Heathrow consultation starts – trying to cover up the devastating impacts the 3rd runway would have, in so many ways…
Date added: June 18, 2019
The main Heathrow consultation – before the DCO consultation – on its proposed 3rd runway has opened. It closes on 13th September. It is a massive consultation, with dozens and dozens of long documents – making it impossible, in reality, for a layperson to read. Below are links to the key documents. Heathrow says it is proposing “tough new measures to reduce emissions”. It proposes a slight increase in the amount of time when scheduled flights are not allowed at night – just 6.5 hours (that does NOT include planes that take off late….) so little change there. This is a statutory consultation (the earlier ones were not) and Heathrow says it “will inform the airport’s Development Consent Order (DCO) application, which is expected to be submitted next year.” There will be 43 consultation events to be held during the 12-week consultation period. Heathrow says its “expansion will be privately financed and costs will not fall on the taxpayer.” It will be interesting to see how they pay for the work to bridge the M25, paying for it all themselves. There is no information on flight paths, as those will not be decided upon until perhaps 2023. They use only indicative flight paths. There expected to be more flights, even before the runway is built, by 2022. . Tweet
Your feedback will help us to further refine our proposals before we submit our application for a DCO, planned for 2020.
This consultation is a statutory consultation being carried out in accordance with the requirements of the Planning Act 2008 and associated legislation and guidance. It is an important part of the planning process that applies to the Project. More information about the planning process can be found below and in the How do we obtain approval to expand Heathrow document.
For the flight paths for our three-runway airport, we are following the Civil Aviation Authority’s Airspace Change Process. This requires us to carry out ongoing airspace design work and stakeholder engagement to develop our flight path options.We are not consulting on airspace change as part of this consultation. For more information, please see our Airspace change page.
Heathrow today unveils its preferred masterplan for expansion
Details of tough new measures to reduce emissions revealed, as well as our preferred plans for noise respite and proposed ban on scheduled night flights
This statutory consultation is the next major milestone for the expansion proposals, and Heathrow’s most innovative and largest consultation to date
It follows Heathrow’s Airspace and Future Operations Consultation held earlier this year and will inform the airport’s Development Consent Order (DCO) application, which is expected to be submitted next year.
Today, Heathrow launches its 12-week statutory consultation on expansion, the latest milestone in delivering this critical national infrastructure project, as the preferred masterplan for the project is unveiled.The Airport Expansion Consultation runs from 18th June until 13th September 2019 and gives the public the opportunity to provide feedback on Heathrow’s proposals for the future layout of the airport, including the new runway and other airport infrastructure such as terminals and road access. The public will also be able to have their say on plans to manage the environmental impacts of expansion, including a proposed Heathrow Ultra Low Emissions Zone, Heathrow Vehicle Access Charge and a proposed 6.5-hour ban on scheduled night flights.The Airport Expansion Consultation also reveals plans for the airport’s growth in phases – from runway opening in approximately 2026, to the end masterplan in approximately 2050. This incremental growth will mirror the forecasted growth in passengers and help airport charges remain close to 2016 levels, delivering more affordable fares for passengers.In addition, the consultation is seeking feedback on:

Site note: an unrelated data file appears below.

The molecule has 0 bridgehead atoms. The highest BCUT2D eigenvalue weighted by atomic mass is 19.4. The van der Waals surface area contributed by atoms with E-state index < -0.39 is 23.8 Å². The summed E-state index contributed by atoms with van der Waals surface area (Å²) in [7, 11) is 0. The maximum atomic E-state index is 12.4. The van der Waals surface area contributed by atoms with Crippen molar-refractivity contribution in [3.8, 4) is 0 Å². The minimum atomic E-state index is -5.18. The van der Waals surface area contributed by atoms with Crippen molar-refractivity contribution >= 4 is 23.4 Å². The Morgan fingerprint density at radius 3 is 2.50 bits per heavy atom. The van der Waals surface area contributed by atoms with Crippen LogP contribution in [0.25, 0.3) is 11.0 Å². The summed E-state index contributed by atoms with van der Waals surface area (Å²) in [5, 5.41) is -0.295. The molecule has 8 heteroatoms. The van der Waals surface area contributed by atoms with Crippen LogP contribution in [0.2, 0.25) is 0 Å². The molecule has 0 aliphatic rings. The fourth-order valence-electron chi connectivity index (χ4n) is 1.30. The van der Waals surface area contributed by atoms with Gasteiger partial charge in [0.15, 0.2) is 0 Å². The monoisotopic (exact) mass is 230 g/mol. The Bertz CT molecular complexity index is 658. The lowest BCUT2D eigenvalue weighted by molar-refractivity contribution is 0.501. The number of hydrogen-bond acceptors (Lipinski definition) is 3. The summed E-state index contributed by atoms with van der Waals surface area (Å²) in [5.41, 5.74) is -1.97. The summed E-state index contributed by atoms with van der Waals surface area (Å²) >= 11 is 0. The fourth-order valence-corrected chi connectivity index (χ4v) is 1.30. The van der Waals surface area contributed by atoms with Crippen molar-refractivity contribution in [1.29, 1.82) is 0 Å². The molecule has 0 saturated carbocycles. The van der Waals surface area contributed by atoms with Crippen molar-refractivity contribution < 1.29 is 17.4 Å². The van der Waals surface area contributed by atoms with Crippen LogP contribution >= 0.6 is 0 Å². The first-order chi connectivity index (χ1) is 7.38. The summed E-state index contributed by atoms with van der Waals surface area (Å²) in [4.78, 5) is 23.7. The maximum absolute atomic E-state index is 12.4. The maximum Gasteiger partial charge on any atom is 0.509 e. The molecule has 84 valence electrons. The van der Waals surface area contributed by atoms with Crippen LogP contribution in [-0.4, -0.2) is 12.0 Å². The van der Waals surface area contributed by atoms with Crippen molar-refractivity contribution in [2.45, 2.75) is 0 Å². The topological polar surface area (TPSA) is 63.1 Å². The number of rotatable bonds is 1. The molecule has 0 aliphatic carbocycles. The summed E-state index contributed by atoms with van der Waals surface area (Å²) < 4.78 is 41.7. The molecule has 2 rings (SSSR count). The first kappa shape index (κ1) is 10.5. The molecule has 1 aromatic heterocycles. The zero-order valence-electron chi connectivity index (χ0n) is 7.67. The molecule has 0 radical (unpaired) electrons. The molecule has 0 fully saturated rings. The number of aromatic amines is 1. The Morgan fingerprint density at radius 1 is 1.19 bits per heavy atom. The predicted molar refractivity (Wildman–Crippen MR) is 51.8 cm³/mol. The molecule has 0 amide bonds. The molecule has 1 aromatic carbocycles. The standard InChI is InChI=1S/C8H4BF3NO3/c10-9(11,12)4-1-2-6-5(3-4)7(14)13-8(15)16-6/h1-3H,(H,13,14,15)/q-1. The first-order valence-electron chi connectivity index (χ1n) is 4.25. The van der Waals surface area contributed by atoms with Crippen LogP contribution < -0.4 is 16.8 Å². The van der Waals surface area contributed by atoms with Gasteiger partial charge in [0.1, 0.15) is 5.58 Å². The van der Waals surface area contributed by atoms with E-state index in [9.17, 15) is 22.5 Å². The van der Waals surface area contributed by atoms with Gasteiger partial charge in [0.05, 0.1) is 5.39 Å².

Plans to operate the future airport: how the future three runway airport will be operated, including important elements such as night flights, as well as how potential additional flights before the new runway opens could be operated on our existing two runways;
Assessment of impacts of the airport’s growth: Heathrow’s preliminary assessment of the likely impacts of expansion on the environment and local communities;
Plans to manage the impacts of expansion: Heathrow will set out the airport’s plans for mitigating the effects of expansion, including property compensation, Noise Insulation Policy, a Community Fund, and plans to mitigate against environmental effects including new measures to reduce congestion and emissions and a ban on scheduled flights at night.
The plans revealed in this consultation incorporate the extensive feedback gathered from the airport’s first public consultation on expansion, which took place from January to March 2018, and the Airspace and Future Operations Consultation held from January to March 2019, as well as from continuous engagement with local communities, local authorities, airlines, environmental stakeholders and other interested parties.
Responses to this consultation will inform Heathrow’s application for a Development Consent Order (DCO) – the planning consent required for the project – which is expected to be submitted to the Secretary of State for Transport next year.
The consultation will be Heathrow’s largest and most innovative public consultation to date, with 43 consultation events to be held during the 12-week period. As part of this consultation, a website will also be available with all the information about Heathrow’s proposals, videos to help explain the plans, and an online feedback form to assist as many people as possible to participate and have their say.
Hard copy consultation documents will be available to view in 42 different locations across local communities.
Heathrow has also invested in new technology to bring the plans to life, including a physical model of the future airport which features augmented reality, sound booths to demonstrate the effect of noise insulation on properties overflown by aircraft, and a CGI fly through video.